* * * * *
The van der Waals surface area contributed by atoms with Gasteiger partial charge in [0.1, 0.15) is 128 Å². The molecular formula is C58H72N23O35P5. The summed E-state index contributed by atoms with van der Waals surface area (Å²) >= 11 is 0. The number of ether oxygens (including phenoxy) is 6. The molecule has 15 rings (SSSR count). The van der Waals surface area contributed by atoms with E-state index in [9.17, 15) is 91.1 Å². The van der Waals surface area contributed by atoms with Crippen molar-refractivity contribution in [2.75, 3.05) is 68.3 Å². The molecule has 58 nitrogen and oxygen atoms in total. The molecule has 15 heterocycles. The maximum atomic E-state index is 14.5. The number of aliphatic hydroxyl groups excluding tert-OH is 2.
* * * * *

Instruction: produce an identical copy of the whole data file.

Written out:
The van der Waals surface area contributed by atoms with Gasteiger partial charge in [0.1, 0.15) is 128 Å². The molecular formula is C58H72N23O35P5. The summed E-state index contributed by atoms with van der Waals surface area (Å²) >= 11 is 0. The number of ether oxygens (including phenoxy) is 6. The molecule has 15 rings (SSSR count). The van der Waals surface area contributed by atoms with E-state index in [9.17, 15) is 91.1 Å². The van der Waals surface area contributed by atoms with Crippen molar-refractivity contribution in [2.75, 3.05) is 68.3 Å². The molecule has 58 nitrogen and oxygen atoms in total. The molecule has 15 heterocycles. The maximum atomic E-state index is 14.5. The number of aliphatic hydroxyl groups excluding tert-OH is 2.